Book Review: Exploring Vancouver (5th Edition)

Photo by Robin Ward

Evidently, a lot can happen in ten years, which is the time since Harold “Hal” Kalman and Robin Ward last updated their popular Exploring Vancouver—a keystone volume that has been re-issued nearly every decade since 1974. It is remarkable to look at the newest version in comparison to earlier ones, including the black-and-white edition from almost fifty years ago. The past decade, in particular, has seen an astonishing number of new entries to the book: from a plethora of new residential high-rises by an international who’s who of architects, to several new buildings at UBC, along with new developments by local First Nations.

It is this last group of entries in particular that the book’s authors call out in their introduction to this edition. Following the lead of Vancouver’s pledge to Truth and Reconciliation in 2014, this is the first edition that highlights some of the grievous wrongs that have been perpetuated since the founding of the city—in particular, that the downtown peninsula was not “empty land” as the land commissioner of the CPR declared and had immortalized on the corner of the downtown street named after him. As clearly noted on the first page of this book’s introduction: “The land was not ‘empty’—First Nations had been here for millennia.”

The šxwqweləwən ct (One Heart, One Mind) Carving Centre was designed by Joe Wai as a permanent space for cross-cultural exchange and reconciliation. Photo by Robin Ward

In acknowledgment of the damaging history of colonialism, the book no longer begins with Gastown, accompanied by a picture of John “Gassy Jack” Deighton’s statue in Maple Tree Square, as had been the case in 2012. Instead, the new edition puts False Creek at the start: the book’s authors have chosen Expo ’86, which was staged on those former industrial lands, as the event to frame the book’s narrative and nearly four hundred featured buildings. The introduction is perhaps one of the most comprehensive histories of planning in Vancouver and its region to-date, even more than Frances Bula‘s recent introduction to Larry Beasley’s Vancouverism, specifically because this new edition followed the release of the controversial Broadway Plan. The opening text is particularly strong in documenting the city’s history since the sale of the Expo lands in 1987, when Vancouver planner Ray Spaxman and City Council worked with developer Concord Pacific and local constituents to create what would become one of North America’s most vibrant, walkable communities.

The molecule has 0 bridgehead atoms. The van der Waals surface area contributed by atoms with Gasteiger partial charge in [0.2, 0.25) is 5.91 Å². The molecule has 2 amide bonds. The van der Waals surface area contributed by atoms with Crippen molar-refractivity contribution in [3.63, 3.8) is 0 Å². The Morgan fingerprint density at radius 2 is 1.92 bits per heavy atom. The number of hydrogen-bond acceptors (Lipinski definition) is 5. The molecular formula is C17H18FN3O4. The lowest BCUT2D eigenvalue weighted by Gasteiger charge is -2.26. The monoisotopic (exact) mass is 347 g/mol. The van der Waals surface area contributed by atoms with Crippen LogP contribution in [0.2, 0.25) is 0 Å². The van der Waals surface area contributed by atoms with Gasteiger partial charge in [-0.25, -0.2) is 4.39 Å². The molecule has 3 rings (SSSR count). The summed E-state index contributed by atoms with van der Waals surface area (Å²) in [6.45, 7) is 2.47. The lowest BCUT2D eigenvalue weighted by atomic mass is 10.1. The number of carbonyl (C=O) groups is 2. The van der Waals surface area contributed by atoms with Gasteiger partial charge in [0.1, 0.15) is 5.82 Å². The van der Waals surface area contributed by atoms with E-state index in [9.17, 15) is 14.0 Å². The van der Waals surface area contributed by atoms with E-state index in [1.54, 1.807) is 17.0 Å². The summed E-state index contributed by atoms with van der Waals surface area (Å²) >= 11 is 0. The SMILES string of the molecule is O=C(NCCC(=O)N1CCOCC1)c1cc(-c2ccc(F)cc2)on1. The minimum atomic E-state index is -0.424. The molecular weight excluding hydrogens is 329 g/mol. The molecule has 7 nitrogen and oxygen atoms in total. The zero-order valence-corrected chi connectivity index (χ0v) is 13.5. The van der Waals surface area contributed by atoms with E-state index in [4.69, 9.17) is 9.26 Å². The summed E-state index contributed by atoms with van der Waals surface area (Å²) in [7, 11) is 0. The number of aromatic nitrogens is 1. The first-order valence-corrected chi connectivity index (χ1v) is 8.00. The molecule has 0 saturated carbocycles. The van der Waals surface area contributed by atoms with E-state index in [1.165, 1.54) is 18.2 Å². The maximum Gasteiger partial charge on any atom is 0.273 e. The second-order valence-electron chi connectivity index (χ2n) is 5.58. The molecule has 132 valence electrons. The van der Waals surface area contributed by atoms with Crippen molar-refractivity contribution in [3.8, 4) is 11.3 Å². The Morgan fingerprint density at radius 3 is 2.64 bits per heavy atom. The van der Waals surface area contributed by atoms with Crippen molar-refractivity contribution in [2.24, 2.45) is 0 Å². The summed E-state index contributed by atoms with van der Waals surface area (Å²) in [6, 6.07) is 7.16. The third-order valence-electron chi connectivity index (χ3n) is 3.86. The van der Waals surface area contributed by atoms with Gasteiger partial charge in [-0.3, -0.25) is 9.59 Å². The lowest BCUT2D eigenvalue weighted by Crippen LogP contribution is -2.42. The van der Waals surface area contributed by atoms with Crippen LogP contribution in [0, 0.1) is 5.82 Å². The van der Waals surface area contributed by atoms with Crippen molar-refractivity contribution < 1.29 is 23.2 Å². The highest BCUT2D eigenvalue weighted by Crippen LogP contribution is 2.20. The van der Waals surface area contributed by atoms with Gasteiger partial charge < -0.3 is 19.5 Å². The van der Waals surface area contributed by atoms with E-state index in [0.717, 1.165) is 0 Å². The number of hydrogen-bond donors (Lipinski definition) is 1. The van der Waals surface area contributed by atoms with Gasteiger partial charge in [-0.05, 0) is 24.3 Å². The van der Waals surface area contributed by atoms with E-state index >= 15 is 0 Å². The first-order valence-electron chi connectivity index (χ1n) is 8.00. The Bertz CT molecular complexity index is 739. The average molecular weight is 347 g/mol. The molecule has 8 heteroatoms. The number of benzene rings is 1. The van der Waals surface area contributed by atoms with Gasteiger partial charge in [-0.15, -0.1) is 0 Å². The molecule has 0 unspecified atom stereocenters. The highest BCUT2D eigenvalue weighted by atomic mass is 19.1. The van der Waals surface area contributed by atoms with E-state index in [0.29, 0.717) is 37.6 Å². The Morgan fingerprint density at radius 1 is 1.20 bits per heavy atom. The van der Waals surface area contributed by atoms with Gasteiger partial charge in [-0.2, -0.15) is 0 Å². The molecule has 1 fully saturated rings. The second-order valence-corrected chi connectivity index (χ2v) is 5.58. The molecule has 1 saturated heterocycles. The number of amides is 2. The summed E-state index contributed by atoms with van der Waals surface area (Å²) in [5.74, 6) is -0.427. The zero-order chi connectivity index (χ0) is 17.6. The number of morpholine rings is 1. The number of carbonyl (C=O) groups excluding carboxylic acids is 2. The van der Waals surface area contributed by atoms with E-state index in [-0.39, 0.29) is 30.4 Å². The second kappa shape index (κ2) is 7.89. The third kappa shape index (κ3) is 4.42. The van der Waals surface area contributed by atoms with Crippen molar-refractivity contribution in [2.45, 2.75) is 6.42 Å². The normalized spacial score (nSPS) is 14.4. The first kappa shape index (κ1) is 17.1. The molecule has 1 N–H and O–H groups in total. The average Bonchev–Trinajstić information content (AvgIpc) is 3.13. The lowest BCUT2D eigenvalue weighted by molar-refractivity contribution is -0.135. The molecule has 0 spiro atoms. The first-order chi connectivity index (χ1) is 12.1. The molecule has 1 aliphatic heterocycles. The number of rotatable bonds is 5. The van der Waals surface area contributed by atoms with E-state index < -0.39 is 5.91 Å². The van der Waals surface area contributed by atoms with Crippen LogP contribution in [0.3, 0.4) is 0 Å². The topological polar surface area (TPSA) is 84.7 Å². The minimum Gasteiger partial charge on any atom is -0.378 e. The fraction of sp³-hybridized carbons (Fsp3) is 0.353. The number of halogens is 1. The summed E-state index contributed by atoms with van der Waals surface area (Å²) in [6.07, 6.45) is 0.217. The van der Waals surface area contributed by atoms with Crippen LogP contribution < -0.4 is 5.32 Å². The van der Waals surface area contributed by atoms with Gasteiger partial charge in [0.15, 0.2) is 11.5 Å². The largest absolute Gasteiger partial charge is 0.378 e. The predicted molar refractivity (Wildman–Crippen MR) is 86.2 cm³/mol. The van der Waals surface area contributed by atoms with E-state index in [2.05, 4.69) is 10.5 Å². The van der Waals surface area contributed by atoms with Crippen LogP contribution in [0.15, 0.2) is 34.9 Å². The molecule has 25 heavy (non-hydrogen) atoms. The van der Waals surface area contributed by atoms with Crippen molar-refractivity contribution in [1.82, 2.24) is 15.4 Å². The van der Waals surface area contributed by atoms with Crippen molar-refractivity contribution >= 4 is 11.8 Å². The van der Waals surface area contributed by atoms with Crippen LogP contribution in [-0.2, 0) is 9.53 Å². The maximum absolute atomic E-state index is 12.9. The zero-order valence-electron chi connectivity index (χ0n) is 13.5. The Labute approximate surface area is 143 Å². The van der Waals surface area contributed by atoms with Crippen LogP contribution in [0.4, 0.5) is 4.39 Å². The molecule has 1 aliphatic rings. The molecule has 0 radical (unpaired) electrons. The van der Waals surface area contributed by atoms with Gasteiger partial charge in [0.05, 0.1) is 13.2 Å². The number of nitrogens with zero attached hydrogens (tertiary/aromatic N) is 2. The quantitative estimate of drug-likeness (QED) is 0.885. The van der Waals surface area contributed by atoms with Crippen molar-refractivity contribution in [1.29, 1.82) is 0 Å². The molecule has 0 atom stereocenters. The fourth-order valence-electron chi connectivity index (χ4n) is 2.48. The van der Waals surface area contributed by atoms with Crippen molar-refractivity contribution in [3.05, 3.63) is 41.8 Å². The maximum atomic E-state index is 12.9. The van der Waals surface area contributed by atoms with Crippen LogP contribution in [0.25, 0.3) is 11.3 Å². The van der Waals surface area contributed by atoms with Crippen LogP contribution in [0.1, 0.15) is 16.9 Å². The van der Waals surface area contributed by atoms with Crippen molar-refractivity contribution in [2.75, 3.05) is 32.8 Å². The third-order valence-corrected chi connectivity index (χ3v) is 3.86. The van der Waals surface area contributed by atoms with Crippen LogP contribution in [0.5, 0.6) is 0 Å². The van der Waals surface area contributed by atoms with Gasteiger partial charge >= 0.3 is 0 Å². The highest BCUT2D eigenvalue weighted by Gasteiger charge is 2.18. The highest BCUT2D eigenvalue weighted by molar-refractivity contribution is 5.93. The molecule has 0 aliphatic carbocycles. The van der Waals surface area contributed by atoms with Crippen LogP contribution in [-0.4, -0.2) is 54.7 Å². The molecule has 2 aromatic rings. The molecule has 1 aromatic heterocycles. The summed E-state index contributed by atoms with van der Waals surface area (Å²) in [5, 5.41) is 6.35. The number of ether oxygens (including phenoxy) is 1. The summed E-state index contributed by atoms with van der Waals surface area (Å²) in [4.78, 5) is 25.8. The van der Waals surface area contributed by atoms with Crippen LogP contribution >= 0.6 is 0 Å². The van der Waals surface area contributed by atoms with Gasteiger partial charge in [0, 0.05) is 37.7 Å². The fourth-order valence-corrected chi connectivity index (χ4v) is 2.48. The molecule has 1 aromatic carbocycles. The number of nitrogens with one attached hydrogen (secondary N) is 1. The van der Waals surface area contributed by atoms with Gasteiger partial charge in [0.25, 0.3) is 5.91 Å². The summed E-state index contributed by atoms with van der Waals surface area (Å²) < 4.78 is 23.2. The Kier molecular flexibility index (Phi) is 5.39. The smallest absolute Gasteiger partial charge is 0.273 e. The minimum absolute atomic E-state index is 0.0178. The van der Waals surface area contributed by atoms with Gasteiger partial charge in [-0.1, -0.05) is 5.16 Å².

From CityPlan to EcoDensity, from Vancouverism to the new Broadway Plan, Vancouver has seen seismic shifts in its planning sensibilities since 2012, and Kalman and Ward have chronicled the landscapes that have emerged along the way—from the new communities growing up in Olympic Village (now just “The Village”) to the bustling campus in the False Creek Flats where Emily Carr University has made its new home, designed by Diamond Schmitt and Chernoff Thompson Architects. 

As well, the book includes some of the many new buildings constructed at UBC, including Tallwood by Acton Ostry Architects, which at the time of its construction in 2017 was the tallest hybrid mass timber building in the world. Other new buildings included in the ten additional pages on UBC include the Nest by DIALOG and B+H Architects, Formline’s Indian Residential School History and Dialogue Centre, a new aquatic centre by MJMA and Acton Ostry Architects, a biodiversity museum and research centre by Patkau Architects, and a pharmaceutical sciences building by Saucier + Perrotte with HCMA. The next edition, one anticipates, will provide an update on the recent seismic upgrades to the Museum of Anthropology, the great masterwork by Arthur Erickson which anchors the west side of the campus.